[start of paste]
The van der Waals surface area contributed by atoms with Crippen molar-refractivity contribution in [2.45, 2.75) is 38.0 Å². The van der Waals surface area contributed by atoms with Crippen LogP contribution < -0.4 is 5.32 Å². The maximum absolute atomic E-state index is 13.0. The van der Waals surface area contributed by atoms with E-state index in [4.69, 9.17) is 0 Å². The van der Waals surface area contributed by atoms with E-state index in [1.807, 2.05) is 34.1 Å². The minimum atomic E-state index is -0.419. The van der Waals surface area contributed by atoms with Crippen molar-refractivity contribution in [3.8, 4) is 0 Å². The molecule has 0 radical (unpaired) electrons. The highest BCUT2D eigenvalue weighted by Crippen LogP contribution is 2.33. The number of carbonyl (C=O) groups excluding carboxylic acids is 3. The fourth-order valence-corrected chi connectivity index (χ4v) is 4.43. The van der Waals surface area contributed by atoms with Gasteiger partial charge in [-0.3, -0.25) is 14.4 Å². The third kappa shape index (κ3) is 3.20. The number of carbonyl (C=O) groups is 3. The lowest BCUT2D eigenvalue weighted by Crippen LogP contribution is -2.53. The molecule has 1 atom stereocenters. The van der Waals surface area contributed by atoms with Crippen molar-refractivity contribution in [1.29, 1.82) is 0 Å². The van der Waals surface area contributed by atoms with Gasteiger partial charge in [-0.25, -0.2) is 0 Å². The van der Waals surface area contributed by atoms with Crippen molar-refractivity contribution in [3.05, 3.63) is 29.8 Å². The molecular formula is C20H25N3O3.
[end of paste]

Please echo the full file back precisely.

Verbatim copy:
The van der Waals surface area contributed by atoms with Crippen molar-refractivity contribution in [2.45, 2.75) is 38.0 Å². The van der Waals surface area contributed by atoms with Crippen LogP contribution < -0.4 is 5.32 Å². The maximum absolute atomic E-state index is 13.0. The van der Waals surface area contributed by atoms with E-state index in [4.69, 9.17) is 0 Å². The van der Waals surface area contributed by atoms with E-state index in [1.807, 2.05) is 34.1 Å². The minimum atomic E-state index is -0.419. The van der Waals surface area contributed by atoms with Crippen molar-refractivity contribution in [3.8, 4) is 0 Å². The molecule has 0 radical (unpaired) electrons. The highest BCUT2D eigenvalue weighted by Crippen LogP contribution is 2.33. The number of carbonyl (C=O) groups excluding carboxylic acids is 3. The fourth-order valence-corrected chi connectivity index (χ4v) is 4.43. The van der Waals surface area contributed by atoms with Gasteiger partial charge in [-0.3, -0.25) is 14.4 Å². The third kappa shape index (κ3) is 3.20. The number of carbonyl (C=O) groups is 3. The lowest BCUT2D eigenvalue weighted by Crippen LogP contribution is -2.53. The molecule has 1 atom stereocenters. The van der Waals surface area contributed by atoms with Crippen molar-refractivity contribution in [1.29, 1.82) is 0 Å². The van der Waals surface area contributed by atoms with Gasteiger partial charge in [-0.25, -0.2) is 0 Å². The van der Waals surface area contributed by atoms with Crippen molar-refractivity contribution in [3.05, 3.63) is 29.8 Å². The molecular formula is C20H25N3O3.